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Maryland Raised Pork Adds Local Flavor to Your Barbecue

You may not be familiar with Kennedyville, Maryland. It’s a small community tucked away in Kent County population 200. It’s a far cry from the suburban sprawl of Howard County, where the Langenfelder family’s farm was first established.

“My grandparents moved to their Howard County farm in 1956. Then, my dad took over several years later and raised hogs and grain,” says Jennifer Debnam. “By the late 1980s, he had an 80-sow farrow-to-finish operation and grew grain on 1,200 acres.” In this type of operation, pigs are bred and raised until they reach a market weight of about 280 pounds, which is about 10 months.

As a result of development pressures in Howard County, the Langenfelders moved their pig farm to the Eastern Shore. At the time, Jennifer and her siblings were still in their teens. “Our parents, Dutch and Pat Langenfelder, asked if we wanted to continue farming. I’m sure we didn’t realize the full gravity of our answer, but we all said yes,” Jennifer says. Bill Langenfelder started working for the farm full-time after graduating from high school in 1988. Jennifer and her sister, Kristen Nickerson, went to college and then worked off the farm a few years before returning.

The family’s Grand View Farm now has a 675-sow, or female pig, farrow-to-finish operation selling their pork products under the name Langenfelder Pork. On the farm’s 3,500 acres, they grow corn, soybeans, wheat, barley, peas, lima beans and sweet corn. That same corn is used to feed the hogs creating a sustainable farming practice.

Plus, the hog manure is used as organic fertilizer for the corn crop. The manure is spread on the field following the recommendations of a crop consultant. The consultant recommends where and when to place the nutrients in the field, helping to optimize the crop intake and reducing runoff to local waterways and the Chesapeake Bay. The family is committed to protecting farmland and enrolled in the Maryland Agricultural Land Preservation program.

“Our pigs are raised in barns to provide them with year-round comfort,” Jennifer says. “Our sows, which are the moms, live in a barn with large pens where they are free to walk around during pregnancy. I manage the sow barn where they are bred and farrowed and the piglets are raised until weaning at three weeks of age.” At that point, Kristen manages the nursery and finishing barns where the pigs grow from weaning until market size. Langenfelder Pork is primarily sold on the Eastern Shore at produce stands, specialty grocery stores and online.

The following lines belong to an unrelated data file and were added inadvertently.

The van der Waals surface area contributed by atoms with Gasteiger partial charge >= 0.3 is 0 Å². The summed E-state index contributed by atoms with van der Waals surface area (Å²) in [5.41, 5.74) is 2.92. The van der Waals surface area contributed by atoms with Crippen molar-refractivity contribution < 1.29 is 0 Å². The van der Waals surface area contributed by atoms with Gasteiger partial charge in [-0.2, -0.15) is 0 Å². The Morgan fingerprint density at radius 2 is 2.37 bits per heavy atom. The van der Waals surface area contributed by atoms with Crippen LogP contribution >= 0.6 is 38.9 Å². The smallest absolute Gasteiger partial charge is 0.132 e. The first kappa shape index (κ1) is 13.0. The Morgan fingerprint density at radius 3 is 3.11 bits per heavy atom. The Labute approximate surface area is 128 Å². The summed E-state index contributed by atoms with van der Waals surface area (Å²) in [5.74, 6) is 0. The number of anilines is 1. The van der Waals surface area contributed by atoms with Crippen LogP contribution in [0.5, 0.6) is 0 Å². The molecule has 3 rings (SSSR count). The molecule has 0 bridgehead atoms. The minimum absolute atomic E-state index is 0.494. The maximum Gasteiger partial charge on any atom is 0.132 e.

“It is very rewarding to work with my family,” says Jennifer, whose three sons and four nephews and nieces, representing the seventh generation of Langenfelders, work on the farm. “There definitely are challenges when working with family. But, we are all working toward the same goals.”

Grilling Advice Straight from the Farmer

Pork is a very versatile meat and can be adapted to many different flavor profiles and cuisines. Most all pork cuts grill quite nicely. However, different cuts require different grilling techniques.

Ribs and pork butts (also called shoulder or picnic) need to be smoked low and slow. Often these are coated with a dry rub and wrapped in aluminum foil at some point in the cooking process. Lean cuts like pork chops and tenderloins can be easily over cooked, so they grill at a higher temperature for a short amount of time. Sausages, kielbasas and bratwursts are very easy to grill as the casing helps to retain moisture.

When selecting a cut of pork to grill, look for some fat. The fat helps keep the meat moist and adds flavor.

The number one tip when grilling lean pork cuts is to not overcook. Grill pork to an internal temperature of 145 degrees F, checking with a meat thermometer. Remove from heat and let rest for 3 minutes before slicing. Center can be slightly pink.

NOTE: All ground pork (including sausages, kielbasas and bratwursts) should be cooked to an internal temperature of 160 degrees F.

Happy grilling!

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